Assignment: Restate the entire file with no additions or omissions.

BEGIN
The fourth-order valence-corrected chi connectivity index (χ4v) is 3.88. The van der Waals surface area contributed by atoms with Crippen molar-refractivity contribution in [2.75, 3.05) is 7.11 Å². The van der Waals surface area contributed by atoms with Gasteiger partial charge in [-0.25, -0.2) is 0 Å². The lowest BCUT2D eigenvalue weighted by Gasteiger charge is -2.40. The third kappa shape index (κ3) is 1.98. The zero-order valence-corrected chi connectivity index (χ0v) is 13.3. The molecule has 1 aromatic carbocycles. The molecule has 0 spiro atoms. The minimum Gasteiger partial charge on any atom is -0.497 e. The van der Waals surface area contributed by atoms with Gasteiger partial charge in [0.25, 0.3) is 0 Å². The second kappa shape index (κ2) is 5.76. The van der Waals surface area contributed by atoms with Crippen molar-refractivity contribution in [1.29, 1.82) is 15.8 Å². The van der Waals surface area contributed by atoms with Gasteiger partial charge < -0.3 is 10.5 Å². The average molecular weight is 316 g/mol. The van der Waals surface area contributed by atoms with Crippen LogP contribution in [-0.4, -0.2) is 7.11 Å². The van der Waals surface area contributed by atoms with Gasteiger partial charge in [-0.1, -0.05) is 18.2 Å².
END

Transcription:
The fourth-order valence-corrected chi connectivity index (χ4v) is 3.88. The van der Waals surface area contributed by atoms with Crippen molar-refractivity contribution in [2.75, 3.05) is 7.11 Å². The van der Waals surface area contributed by atoms with Gasteiger partial charge in [-0.25, -0.2) is 0 Å². The lowest BCUT2D eigenvalue weighted by Gasteiger charge is -2.40. The third kappa shape index (κ3) is 1.98. The zero-order valence-corrected chi connectivity index (χ0v) is 13.3. The molecule has 1 aromatic carbocycles. The molecule has 0 spiro atoms. The minimum Gasteiger partial charge on any atom is -0.497 e. The van der Waals surface area contributed by atoms with Gasteiger partial charge in [0.25, 0.3) is 0 Å². The second kappa shape index (κ2) is 5.76. The van der Waals surface area contributed by atoms with Crippen molar-refractivity contribution in [1.29, 1.82) is 15.8 Å². The van der Waals surface area contributed by atoms with Gasteiger partial charge < -0.3 is 10.5 Å². The average molecular weight is 316 g/mol. The van der Waals surface area contributed by atoms with Crippen LogP contribution in [-0.4, -0.2) is 7.11 Å². The van der Waals surface area contributed by atoms with Gasteiger partial charge in [-0.1, -0.05) is 18.2 Å².